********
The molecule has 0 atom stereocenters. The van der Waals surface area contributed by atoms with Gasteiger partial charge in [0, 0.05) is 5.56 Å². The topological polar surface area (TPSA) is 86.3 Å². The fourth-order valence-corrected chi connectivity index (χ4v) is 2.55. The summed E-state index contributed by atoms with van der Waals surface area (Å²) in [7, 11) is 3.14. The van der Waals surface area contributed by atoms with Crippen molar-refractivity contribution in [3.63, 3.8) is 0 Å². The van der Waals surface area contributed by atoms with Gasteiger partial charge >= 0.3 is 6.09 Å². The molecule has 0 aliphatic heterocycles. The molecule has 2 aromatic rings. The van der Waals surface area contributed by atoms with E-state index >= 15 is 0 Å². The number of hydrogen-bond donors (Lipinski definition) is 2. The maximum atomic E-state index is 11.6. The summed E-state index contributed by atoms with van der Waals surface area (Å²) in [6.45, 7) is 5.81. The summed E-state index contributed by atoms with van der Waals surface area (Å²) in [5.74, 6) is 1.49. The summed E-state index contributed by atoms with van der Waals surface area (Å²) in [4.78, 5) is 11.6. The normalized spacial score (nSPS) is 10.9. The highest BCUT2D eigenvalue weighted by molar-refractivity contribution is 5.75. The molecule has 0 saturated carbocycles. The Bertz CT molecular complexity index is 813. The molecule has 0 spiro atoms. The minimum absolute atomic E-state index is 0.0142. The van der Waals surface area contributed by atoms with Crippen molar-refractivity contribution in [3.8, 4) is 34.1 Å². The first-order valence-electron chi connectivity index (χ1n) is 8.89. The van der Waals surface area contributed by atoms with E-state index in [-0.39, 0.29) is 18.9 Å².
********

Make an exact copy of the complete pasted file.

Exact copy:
The molecule has 0 atom stereocenters. The van der Waals surface area contributed by atoms with Gasteiger partial charge in [0, 0.05) is 5.56 Å². The topological polar surface area (TPSA) is 86.3 Å². The fourth-order valence-corrected chi connectivity index (χ4v) is 2.55. The summed E-state index contributed by atoms with van der Waals surface area (Å²) in [7, 11) is 3.14. The van der Waals surface area contributed by atoms with Crippen molar-refractivity contribution in [3.63, 3.8) is 0 Å². The van der Waals surface area contributed by atoms with Gasteiger partial charge >= 0.3 is 6.09 Å². The molecule has 0 aliphatic heterocycles. The molecule has 2 aromatic rings. The van der Waals surface area contributed by atoms with E-state index >= 15 is 0 Å². The number of hydrogen-bond donors (Lipinski definition) is 2. The maximum atomic E-state index is 11.6. The summed E-state index contributed by atoms with van der Waals surface area (Å²) in [6.45, 7) is 5.81. The summed E-state index contributed by atoms with van der Waals surface area (Å²) in [5.74, 6) is 1.49. The summed E-state index contributed by atoms with van der Waals surface area (Å²) in [4.78, 5) is 11.6. The normalized spacial score (nSPS) is 10.9. The highest BCUT2D eigenvalue weighted by molar-refractivity contribution is 5.75. The molecule has 0 saturated carbocycles. The Bertz CT molecular complexity index is 813. The molecule has 0 spiro atoms. The minimum absolute atomic E-state index is 0.0142. The van der Waals surface area contributed by atoms with Crippen molar-refractivity contribution in [3.8, 4) is 34.1 Å². The first-order valence-electron chi connectivity index (χ1n) is 8.89. The van der Waals surface area contributed by atoms with E-state index in [-0.39, 0.29) is 18.9 Å².